Does It Matter?

The second impeachment trial of Donald Trump is underway in the US Senate, and all the experts are saying he will be acquitted. Not because he isn’t guilty, but because most Senators will vote according to political loyalties rather than the evidence presented.

Because of that I haven’t been following the proceedings beyond reading the headlines. It isn’t as if there will be anything new.

I had hoped Trump would testify, but his legal team claims the Senate has no jurisdiction since he is no longer president, so he decided not to appear. Constitutionally that was always a dubious defense.

Common sense would be that a president (or ex-president) is not beyond the law. If he or she were then they could do what they like as long as they timed it so they were no longer in office when the trial was held.

Trump is banned from Facebook and Twitter, so he has lost h8is usual platforms. I wish the Senate would subpoena him as a witness though. I think America and the world could benefit from his testimony.

What did he expect from the mob who stormed the Capitol, inspired by his words and claims of electoral fraud? Does he feel he bears any responsibility for any actions carried out in his name? How would he describe what happened on January 6, when the crowd he was speaking to tried to prevent the Senate from fulfilling its constitutional duties? Who does he see as being responsible for the deaths that day?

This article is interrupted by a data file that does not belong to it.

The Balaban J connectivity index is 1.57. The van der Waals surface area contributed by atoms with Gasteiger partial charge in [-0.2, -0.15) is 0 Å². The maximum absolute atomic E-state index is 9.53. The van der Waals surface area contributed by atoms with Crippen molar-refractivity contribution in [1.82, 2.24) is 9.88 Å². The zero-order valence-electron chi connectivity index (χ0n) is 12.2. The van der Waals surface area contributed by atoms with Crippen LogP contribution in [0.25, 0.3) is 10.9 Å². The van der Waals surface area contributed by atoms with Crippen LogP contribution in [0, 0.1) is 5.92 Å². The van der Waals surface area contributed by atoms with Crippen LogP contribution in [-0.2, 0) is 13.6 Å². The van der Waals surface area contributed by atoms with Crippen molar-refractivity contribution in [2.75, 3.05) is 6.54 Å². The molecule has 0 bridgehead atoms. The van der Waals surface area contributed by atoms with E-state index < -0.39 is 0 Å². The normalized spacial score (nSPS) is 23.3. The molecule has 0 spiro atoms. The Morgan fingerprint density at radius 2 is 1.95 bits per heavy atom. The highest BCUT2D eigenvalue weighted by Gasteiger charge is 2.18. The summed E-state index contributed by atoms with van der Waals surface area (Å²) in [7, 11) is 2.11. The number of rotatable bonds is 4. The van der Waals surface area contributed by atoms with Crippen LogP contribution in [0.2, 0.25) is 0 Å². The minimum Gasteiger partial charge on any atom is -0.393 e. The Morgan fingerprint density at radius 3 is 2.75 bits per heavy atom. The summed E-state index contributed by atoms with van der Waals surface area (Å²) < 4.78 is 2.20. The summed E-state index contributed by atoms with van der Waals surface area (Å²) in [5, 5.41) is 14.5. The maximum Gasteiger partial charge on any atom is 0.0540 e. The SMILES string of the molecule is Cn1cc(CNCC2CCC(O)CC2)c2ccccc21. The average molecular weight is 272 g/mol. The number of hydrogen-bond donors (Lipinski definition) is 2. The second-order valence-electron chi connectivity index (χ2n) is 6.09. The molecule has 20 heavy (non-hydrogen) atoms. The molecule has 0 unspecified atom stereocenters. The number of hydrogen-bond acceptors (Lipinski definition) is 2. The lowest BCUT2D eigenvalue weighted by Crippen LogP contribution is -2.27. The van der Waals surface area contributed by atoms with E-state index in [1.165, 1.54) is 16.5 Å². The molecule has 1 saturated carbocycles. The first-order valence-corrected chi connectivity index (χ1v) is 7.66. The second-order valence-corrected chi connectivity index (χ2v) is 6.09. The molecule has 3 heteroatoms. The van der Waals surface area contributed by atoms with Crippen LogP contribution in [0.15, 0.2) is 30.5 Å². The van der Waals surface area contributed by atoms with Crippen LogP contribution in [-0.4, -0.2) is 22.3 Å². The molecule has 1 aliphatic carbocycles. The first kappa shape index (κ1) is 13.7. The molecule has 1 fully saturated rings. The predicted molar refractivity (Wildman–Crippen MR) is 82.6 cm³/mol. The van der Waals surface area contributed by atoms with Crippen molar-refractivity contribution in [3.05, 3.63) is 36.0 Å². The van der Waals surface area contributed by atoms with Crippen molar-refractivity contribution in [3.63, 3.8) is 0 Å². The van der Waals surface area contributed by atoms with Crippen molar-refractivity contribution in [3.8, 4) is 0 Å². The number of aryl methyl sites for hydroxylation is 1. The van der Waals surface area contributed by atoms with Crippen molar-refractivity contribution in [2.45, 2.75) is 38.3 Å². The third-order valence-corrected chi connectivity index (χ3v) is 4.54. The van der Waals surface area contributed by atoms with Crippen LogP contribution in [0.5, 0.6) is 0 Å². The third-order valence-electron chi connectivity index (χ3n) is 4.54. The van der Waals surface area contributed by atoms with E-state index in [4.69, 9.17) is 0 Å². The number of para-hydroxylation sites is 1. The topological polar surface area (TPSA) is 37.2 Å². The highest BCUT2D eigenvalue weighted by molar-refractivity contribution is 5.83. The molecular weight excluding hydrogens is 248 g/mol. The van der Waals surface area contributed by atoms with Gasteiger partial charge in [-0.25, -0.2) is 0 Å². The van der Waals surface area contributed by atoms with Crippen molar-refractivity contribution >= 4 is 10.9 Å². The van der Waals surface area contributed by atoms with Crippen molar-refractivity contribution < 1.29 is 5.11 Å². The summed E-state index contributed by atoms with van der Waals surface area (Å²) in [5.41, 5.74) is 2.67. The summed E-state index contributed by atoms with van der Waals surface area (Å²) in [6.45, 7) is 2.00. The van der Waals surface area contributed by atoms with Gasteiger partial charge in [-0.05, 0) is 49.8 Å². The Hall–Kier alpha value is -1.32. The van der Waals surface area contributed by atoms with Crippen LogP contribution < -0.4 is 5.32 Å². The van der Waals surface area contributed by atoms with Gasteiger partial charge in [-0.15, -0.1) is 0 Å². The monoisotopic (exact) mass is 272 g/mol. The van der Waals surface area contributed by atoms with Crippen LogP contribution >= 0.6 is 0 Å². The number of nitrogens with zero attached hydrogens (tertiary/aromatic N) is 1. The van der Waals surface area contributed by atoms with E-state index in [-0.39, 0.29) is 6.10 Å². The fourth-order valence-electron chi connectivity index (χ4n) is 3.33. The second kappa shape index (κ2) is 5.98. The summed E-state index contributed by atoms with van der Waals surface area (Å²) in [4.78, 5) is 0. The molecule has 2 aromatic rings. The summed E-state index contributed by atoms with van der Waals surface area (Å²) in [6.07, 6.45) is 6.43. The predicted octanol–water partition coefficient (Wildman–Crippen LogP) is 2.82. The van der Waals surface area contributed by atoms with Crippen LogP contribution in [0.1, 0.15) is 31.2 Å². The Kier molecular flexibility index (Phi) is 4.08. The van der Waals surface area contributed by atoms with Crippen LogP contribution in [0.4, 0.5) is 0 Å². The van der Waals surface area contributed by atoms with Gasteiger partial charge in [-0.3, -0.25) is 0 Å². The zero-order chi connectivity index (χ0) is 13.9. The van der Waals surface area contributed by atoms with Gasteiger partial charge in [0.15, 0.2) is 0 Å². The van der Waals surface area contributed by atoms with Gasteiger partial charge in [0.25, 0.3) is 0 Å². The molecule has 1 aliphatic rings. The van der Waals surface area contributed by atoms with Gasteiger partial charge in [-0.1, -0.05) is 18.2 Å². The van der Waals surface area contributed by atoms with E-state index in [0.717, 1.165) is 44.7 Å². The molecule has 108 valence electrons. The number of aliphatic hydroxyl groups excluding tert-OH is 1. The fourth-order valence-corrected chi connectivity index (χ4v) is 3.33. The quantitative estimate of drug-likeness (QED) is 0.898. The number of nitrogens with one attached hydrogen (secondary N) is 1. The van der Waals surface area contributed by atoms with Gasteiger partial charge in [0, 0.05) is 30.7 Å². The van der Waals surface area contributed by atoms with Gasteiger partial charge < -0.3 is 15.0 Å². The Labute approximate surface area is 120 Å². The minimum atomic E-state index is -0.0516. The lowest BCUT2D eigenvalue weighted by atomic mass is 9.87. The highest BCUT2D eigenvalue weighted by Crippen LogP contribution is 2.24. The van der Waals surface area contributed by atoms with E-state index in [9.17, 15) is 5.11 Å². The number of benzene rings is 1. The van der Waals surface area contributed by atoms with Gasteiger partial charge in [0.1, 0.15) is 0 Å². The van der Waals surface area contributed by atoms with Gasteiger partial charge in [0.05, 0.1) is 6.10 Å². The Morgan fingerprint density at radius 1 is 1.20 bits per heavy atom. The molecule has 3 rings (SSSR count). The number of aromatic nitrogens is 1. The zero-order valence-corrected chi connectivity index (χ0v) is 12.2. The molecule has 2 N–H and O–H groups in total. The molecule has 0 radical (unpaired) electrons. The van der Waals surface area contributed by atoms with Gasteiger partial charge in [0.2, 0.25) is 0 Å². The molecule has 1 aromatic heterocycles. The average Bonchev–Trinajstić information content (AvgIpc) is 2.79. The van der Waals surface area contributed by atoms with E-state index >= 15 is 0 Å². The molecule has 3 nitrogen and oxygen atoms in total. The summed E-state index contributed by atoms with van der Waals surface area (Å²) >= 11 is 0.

With the jurisdictional argument lost, does his legal team think that invoking connotational free speech provisions will win their case? Even the most liberal societies impose some restrictions on public speech, with the standard example being prohibitions against shouting “fire” in a crowded theatre. I can’t see Trump winning with that argument.

Truth is, Trump isn’t going to win, he’s just not going to be convicted. It takes a two-thirds majority to convict, and most senators will vote along party lines. It reminds me a little of Alice in Wonderland, with the Red Queen announcing: “Sentence first, verdict afterward.” This trial is a foregone conclusion.

So does it matter?

It does if you believe in democracy and democratic institutions. That the impeachment process continues, even after Trump has left office, is a reminder that structure is important.

Yes, the Democrats, knowing the vote will be along party lines, are hoping to damage Trump’s reputation, to make him unelectable in the future. Yes, Republicans, who fear his power in their party, are sticking with him to save their own electoral skins. It’s a carefully choreographed ballet.

In the aftermath of the attempted coup in Washington, I think the process will have a calming effect on America. It may not help with the healing process, with bringing America’s various divides closer together, but it may bring some closure to a chapter of American history.

This impeachment trial, regardless of the outcome, will allow the United States to move forward. That is why it matters.


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